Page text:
By Josh Barr
Washington Post Staff Writer
Saturday, December 5, 2009
BALTIMORE -- As Wise players and coaches trudged off the field and headed toward the M&T Bank Stadium locker room Friday night, senior defensive end Rahsaan Moore said the scene felt surreal.
Dominant all season, the sixth-ranked Pumas seemed to have everything in their favor for much of the Maryland 4A championship game. They had a comfortable lead and Josh Furman, Old Mill's touted running back, was injured and watching from the sideline. The Upper Marlboro school's first state title was within reach.
But then quarterback DeAndre Smith, who rushed for two first-half touchdowns, injured his left ankle. While he tried to return in the final minutes, ninth-ranked Old Mill (12-2) turned the game's momentum and rallied for a 17-16 win.
"I didn't think it was happening," said Moore, a key part of a defense that set a state record with eight consecutive shutouts during the regular season. "We had been working since the end of last season to get to this point. We thought we had it. But we came out in the second half and things changed."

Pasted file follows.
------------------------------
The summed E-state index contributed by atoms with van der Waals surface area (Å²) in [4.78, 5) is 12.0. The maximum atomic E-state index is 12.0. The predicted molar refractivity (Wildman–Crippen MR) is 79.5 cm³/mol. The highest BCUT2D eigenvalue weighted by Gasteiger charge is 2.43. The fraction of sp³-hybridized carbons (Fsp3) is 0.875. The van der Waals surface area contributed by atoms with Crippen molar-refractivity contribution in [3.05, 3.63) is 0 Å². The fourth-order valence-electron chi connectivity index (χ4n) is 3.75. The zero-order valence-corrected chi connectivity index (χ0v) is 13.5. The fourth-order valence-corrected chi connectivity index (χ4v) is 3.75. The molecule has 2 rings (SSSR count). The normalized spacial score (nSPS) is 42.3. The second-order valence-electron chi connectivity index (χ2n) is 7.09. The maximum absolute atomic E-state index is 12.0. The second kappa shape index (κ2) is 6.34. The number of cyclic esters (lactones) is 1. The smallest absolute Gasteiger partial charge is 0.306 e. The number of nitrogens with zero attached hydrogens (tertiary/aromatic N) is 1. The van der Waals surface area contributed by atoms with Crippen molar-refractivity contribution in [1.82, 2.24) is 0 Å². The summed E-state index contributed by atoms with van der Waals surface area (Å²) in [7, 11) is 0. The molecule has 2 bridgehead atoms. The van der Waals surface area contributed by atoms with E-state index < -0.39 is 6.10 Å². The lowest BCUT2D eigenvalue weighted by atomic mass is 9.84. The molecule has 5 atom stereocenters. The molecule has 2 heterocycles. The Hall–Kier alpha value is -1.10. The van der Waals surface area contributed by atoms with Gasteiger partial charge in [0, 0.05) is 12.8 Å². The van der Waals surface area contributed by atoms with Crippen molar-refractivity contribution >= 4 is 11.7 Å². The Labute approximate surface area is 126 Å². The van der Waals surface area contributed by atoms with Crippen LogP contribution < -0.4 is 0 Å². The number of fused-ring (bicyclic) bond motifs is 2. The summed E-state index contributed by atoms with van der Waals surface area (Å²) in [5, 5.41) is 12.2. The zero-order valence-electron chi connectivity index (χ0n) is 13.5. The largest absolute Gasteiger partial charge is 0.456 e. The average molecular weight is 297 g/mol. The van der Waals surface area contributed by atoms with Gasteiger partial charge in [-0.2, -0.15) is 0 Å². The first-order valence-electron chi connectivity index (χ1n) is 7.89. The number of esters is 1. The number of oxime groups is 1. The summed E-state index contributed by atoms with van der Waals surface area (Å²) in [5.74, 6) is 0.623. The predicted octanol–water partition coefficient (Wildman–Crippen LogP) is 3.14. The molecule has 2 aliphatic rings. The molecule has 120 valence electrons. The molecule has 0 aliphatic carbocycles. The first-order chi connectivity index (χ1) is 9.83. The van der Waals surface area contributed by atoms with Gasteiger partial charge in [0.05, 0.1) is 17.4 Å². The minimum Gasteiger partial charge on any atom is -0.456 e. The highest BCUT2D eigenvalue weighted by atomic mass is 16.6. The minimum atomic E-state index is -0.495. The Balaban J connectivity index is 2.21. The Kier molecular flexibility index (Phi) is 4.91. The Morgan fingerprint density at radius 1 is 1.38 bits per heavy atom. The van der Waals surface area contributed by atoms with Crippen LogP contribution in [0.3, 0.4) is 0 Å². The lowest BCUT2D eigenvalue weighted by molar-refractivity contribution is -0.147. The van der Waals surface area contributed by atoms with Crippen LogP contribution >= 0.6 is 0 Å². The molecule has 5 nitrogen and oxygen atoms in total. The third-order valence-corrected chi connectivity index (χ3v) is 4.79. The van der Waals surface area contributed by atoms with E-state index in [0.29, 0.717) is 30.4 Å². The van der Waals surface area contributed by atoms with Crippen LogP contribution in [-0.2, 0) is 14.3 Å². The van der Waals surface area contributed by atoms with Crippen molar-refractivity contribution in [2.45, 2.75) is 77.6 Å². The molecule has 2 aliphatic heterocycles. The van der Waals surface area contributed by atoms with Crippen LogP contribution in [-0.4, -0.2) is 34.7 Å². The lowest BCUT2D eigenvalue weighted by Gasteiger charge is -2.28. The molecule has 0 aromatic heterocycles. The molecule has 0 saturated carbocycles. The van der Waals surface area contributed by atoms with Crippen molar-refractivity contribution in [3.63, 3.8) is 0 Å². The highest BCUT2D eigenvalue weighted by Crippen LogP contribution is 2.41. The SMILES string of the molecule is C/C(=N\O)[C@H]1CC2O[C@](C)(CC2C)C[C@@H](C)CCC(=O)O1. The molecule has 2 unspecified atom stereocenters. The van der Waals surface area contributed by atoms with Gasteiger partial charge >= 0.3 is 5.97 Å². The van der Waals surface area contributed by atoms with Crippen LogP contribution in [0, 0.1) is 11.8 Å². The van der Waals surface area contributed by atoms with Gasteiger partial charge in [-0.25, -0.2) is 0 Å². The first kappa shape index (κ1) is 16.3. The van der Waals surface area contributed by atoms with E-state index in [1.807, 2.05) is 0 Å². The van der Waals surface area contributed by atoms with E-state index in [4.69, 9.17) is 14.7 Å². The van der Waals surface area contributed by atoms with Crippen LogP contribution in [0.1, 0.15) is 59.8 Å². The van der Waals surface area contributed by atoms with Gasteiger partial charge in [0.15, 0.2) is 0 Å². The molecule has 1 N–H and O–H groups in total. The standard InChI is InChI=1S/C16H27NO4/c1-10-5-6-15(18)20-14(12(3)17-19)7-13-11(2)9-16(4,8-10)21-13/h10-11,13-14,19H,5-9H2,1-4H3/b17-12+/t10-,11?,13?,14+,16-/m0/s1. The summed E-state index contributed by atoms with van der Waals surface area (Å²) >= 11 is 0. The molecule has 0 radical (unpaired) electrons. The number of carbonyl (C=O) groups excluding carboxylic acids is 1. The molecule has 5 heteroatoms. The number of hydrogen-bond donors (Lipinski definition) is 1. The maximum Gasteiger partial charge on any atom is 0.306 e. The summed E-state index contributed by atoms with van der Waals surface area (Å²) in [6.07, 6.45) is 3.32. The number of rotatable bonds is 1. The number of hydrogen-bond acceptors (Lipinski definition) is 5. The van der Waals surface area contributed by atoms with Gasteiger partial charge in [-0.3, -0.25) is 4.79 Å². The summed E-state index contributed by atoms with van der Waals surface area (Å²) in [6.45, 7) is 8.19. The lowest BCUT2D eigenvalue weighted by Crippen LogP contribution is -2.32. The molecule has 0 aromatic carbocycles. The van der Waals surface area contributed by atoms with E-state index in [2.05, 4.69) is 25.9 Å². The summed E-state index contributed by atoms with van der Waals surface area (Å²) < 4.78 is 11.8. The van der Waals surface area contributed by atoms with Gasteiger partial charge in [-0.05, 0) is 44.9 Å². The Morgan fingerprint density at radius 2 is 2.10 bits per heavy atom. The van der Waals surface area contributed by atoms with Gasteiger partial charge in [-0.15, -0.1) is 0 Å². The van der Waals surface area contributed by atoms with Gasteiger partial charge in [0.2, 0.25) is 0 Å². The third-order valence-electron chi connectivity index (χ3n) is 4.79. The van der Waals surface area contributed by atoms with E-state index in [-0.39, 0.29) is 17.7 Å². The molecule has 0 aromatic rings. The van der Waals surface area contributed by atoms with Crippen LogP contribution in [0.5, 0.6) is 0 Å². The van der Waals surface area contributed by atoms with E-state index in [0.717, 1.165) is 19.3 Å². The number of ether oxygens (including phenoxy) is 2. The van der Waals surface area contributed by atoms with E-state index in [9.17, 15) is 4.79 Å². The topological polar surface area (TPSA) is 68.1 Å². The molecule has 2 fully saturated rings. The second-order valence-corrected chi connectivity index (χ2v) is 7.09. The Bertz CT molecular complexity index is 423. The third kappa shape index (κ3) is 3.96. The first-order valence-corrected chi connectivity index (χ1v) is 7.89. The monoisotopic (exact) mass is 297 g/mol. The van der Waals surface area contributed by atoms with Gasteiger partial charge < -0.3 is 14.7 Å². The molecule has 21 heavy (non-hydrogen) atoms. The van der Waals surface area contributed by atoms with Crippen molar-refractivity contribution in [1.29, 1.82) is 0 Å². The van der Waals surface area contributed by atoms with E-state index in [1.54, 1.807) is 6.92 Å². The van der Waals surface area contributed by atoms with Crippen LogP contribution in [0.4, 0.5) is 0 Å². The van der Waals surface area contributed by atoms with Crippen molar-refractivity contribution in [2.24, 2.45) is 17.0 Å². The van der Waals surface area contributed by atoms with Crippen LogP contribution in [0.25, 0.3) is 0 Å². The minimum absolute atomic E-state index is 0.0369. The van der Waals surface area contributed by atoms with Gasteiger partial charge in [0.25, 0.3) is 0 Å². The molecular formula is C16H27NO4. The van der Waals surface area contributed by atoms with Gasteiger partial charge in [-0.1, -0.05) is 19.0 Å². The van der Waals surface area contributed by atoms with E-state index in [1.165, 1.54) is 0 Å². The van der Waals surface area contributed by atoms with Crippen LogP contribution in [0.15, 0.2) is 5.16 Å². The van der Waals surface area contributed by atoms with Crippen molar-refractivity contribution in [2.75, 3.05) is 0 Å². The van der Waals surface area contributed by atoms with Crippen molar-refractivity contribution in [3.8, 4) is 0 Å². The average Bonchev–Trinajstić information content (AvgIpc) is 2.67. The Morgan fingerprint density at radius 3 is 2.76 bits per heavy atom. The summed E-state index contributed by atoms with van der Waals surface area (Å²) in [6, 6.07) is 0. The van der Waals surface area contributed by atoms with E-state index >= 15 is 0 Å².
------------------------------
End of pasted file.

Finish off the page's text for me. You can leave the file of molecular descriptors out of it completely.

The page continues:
Smith's 47-yard touchdown sprint to the right -- two plays after Old Mill took an early lead -- put Wise in front, 8-7. His eight-yard keeper up the middle made it 16-7 at halftime.
"It was our game to lose," Coach DaLawn Parrish said. "We get the ball back [to start the second half], go down and score and we can break their back."
Instead, though, it was Wise (12-2) that suffered a bad break. On the second snap of the second half, Smith sprained his left ankle. It was the same play-call that resulted in Smith's earlier touchdown runs. This time, however, he unsuccessfully tried to stiff-arm a defender and rolled over his ankle while being tackled.
"It was hard to walk," said Smith, who returned with a limp for the final six minutes but was unable to help Wise mount any offense. "It was hard to jog."
Wise still led 16-7 at the time, but without its quarterback, its offense was vulnerable against a defense that overloaded against the run. The Pumas tallied just 34 yards of total offense and two first downs after Smith was injured.
"DeAndre is the key to our offense," said Moore, who rushed for two-point conversions following each of Smith's touchdown runs. "He goes down and a lot goes away. I felt the momentum shift. You could tell, the crowd, they smelled fresh meat in the game and started getting louder."